Property Rites: Russian Culture Today and the Politics of Seizure
September 25, 2015
Jordan Center for the Advanced Study of Russia
Greenberg Lounge | NYU Law School
The Jordan Distinguished Lecture Series brings our world’s most distinguished scholars on Russia to create debate and spur discussion on the past, present and future of Russia in a global setting. The 2015 Distinguished Lecture features the work of Nancy Condee from the University of Pittsburgh who will be speaking on “Property Rites: Russian Culture Today and the Politics of Seizure.”
Fredric Jameson has recently suggested that “in our time, all politics is about real estate, […] that peculiar and imaginary thing called private property in land.” As both textual preoccupation and real-life struggle, the imperiled dwelling serves as a figuration of larger Russian cultural debates concerning sovereignty, ownership, and autonomy. The talk looks at what might be called site politics: specifically, how contemporary Russian culture (in film, theatre, museums, and research institutes) coalesces around issues of property (including seizure, occupation, and eviction) as a broad, contemporary response to global financialization.
Nancy Condee is Professor of Slavic and Film Studies at the University of Pittsburgh. Her publications include Imperial Trace: Recent Russian Cinema (Oxford 2009), which won the 2011 Modern Language Association Scaglione Prize (Slavic) and the 2010 Katherine Singer Kovács Book Award from SCMS (Society for Cinema and Media Studies). Other volumes include The Cinema of Alexander Sokurov, ed. with Birgit Beumers (I.B. Tauris 2011); Antinomies of Art and Culture: Modernity, Postmodernity, Contemporaneity, ed. with Terry Smith and Okwui Enwezor (Duke 2008) and Soviet Hieroglyphics (British Film Institute 1995). Her articles have appeared The Nation, Washington Post, October, New Left Review, PMLA, Sight and Sound, and major Russian journals (NLO, Seans, Znamia, Voprosy literatury, Iskusstvo kino). She has worked as a consultant for the Edinburgh Film Festival, the Library of Congress, and Public Broadcasting. She is currently Inaugural Director of Pitt’s Global Studies Center, one of seven federally-funded (Title VI) centers in the US. From 2002 to 2006, she was member and Chair of the Board of the National Council on Eurasian and East European Research (NCEEER), a Title VIII organization.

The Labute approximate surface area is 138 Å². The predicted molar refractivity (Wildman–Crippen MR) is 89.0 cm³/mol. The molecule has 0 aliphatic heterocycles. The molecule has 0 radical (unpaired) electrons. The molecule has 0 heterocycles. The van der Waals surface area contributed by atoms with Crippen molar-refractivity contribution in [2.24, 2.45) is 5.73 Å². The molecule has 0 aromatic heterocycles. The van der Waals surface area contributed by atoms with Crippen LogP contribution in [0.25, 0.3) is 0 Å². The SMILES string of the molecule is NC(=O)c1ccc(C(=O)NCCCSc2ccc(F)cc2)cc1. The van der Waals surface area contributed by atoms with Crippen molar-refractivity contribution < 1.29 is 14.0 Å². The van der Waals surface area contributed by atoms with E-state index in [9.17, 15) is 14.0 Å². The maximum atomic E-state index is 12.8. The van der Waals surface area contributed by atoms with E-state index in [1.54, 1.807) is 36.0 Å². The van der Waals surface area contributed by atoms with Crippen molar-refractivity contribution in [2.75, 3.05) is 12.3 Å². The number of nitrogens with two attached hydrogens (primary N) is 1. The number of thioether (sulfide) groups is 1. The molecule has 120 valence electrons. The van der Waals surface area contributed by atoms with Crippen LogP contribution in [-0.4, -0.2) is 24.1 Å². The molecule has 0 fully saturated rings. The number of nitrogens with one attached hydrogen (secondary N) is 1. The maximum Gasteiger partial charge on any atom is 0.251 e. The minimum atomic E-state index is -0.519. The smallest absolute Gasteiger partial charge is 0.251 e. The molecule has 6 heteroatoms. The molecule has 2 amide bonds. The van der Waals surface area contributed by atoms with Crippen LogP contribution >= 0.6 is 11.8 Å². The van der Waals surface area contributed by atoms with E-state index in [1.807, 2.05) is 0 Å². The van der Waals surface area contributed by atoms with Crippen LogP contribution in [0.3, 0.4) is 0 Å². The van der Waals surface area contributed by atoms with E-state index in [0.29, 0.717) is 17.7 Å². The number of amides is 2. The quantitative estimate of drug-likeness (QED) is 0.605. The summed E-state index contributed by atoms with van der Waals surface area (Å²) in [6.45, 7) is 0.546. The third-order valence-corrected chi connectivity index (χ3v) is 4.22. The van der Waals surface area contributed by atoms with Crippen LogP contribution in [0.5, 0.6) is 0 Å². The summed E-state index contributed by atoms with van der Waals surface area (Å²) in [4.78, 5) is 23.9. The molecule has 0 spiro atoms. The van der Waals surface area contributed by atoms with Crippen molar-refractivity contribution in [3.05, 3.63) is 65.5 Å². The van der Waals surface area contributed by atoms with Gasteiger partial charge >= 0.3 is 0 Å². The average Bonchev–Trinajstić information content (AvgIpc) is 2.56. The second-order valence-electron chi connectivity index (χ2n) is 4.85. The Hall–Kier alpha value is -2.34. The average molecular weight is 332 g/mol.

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The talk is in memory of Professor Svetlana Boym, who had agreed to deliver the Distinguished Lecture.